Researchers from America and China have developed a new type of adhesive that can attach and painlessly detach wound dressings, skin drug delivery devices and wearable robotics.
The study published in the journal Advanced Materials this week reported the adhesive that can strongly adhere wet materials such as hydrogel and living tissues, and be easily detached with a specific frequency of light.
Strong adhesion usually requires covalent bonds, physical interactions, or a combination of both, according to the researchers from Harvard University and China's Xi'an Jiaotong University.
"Adhesion through covalent bonds is hard to remove and adhesion through physical interactions usually requires solvents, which can be time-consuming and environmentally harmful. Our method of using light to trigger detachment is non-invasive and painless," said Gao Yang, first author of the paper and researcher at Xi'an Jiaotong University.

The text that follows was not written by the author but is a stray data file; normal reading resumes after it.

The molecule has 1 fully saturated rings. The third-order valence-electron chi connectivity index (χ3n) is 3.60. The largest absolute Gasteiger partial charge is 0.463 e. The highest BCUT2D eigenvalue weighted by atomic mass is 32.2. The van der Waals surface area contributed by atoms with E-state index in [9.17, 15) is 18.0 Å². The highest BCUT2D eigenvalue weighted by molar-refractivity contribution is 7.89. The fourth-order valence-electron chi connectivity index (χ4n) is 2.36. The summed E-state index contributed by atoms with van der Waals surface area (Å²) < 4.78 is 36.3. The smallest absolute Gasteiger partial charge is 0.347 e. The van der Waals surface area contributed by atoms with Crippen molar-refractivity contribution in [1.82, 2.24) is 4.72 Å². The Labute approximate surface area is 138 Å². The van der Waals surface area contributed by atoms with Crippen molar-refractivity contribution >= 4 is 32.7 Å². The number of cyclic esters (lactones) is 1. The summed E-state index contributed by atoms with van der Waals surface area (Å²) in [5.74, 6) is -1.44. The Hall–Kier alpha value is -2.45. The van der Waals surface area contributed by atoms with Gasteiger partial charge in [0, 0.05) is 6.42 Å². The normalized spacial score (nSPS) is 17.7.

The adhesive uses an aqueous solution of polymer chains spread between two, non-sticky materials, like jam between two slices of bread.
The polymer chains act as a molecular suture to stitch the two materials together by forming a network with the two pre-existing polymer networks, according to the study.
When exposed to ultra-violet light, however, the network of stitches dissolves, separating the two materials, reports Xinhua.
They also suggested that the ultra-violet light can be displaced with near-infrared light, a feature which could be applied to a range of new medical procedures.
"The strong adhesion can be made permanent, transient, or detachable on demand, in response to a cue," said Suo Zhigang, professor of mechanics and materials at Harvard.
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